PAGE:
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Solar spiral optimises power

By , 14 August 2012


If you look closely at the centre of a sunflower, you can see what is called a phyllotaxis spiral.
Image: Wikimedia Commons/Karelj

Imagine a flat spiral, similar to a snail’s shell, coming closer and closer to a point. Now imagine more spiral lines, all centred on the same point. This shape looks like the clouds over a cyclone, or a whirling galaxy.

Now imagine some spirals curving the opposite direction, but still sharing the same centre. It might be harder to imagine, but you should end up with countless little diamonds, arranged in a curving, spiralling shape. This is called a phyllotaxis spiral.

Phyllotaxis spirals are often found in plants. The middle of a sunflower, the back of a pine cone and the leaves on some trees exhibit this pattern. A team of researchers from the USA and Germany have found this pattern isn’t just pretty, it can also be useful.

The researchers were studying solar power stations. In particular, they were looking at fields filled with mirrors, all aimed at the same spot. Before such a power station is built, engineers need to know how much power it’s going to make. This will depend on the number and position of the mirrors in the field.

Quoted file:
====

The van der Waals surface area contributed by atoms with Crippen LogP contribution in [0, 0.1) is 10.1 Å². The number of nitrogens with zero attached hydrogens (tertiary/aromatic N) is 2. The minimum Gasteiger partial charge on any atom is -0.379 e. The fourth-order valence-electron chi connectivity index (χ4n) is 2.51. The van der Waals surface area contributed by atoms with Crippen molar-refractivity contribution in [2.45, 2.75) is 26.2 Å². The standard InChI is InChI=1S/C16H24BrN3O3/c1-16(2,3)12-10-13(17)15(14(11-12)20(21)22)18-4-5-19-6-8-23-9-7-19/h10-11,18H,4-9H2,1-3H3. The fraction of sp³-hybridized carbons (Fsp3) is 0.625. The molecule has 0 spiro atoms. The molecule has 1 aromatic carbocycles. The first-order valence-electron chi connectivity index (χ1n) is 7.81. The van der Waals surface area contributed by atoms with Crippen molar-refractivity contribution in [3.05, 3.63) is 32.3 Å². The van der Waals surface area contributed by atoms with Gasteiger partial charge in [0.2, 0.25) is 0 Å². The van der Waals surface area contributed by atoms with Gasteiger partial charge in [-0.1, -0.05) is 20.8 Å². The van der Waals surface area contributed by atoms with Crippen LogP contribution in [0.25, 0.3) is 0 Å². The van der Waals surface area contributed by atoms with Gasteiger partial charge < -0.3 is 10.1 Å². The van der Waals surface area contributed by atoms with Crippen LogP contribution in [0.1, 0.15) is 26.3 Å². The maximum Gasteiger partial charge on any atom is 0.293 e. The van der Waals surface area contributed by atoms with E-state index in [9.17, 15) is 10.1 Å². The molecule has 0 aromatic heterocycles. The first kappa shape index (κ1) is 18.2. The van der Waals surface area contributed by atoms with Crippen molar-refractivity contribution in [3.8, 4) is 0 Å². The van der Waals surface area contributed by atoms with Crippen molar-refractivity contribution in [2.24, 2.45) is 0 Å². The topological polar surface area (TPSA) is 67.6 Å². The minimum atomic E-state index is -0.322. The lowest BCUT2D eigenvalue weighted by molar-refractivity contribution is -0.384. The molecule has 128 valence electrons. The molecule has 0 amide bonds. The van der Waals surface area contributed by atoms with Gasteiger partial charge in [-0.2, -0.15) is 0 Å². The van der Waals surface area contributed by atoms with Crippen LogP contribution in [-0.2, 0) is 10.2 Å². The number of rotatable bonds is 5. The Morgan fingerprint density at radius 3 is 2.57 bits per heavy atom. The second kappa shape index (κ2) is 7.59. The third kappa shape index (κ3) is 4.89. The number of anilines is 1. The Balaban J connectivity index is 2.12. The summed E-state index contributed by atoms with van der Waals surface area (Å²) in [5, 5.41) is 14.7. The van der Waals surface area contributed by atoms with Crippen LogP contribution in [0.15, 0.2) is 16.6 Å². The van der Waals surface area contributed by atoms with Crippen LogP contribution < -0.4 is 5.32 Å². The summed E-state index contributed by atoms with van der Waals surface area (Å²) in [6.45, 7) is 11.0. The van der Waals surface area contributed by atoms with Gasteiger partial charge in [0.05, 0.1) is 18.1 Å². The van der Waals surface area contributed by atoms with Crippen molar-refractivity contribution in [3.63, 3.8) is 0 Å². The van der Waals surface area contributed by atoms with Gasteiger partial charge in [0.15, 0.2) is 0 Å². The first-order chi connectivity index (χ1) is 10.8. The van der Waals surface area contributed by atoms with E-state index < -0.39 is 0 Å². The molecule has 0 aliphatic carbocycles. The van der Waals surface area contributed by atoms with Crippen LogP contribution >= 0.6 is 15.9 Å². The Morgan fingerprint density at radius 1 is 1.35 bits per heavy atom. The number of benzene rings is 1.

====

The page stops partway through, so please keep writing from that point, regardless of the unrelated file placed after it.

The team had just finished writing a computer program simulating a field of mirrors and wanted to test it. They decided to model an existing power station. The PS10 station in southern Spain is a large field of more than 600 mirrors. The researchers put the PS10 design into their program and found they could predict the output of the station quite well.

Since their program was fast, they could analyse lots of designs. The best design was a type of phyllotaxis spiral! They found a phyllotaxis spiral with the same number of mirrors as the current PS10 design would generate more power while taking up less room.

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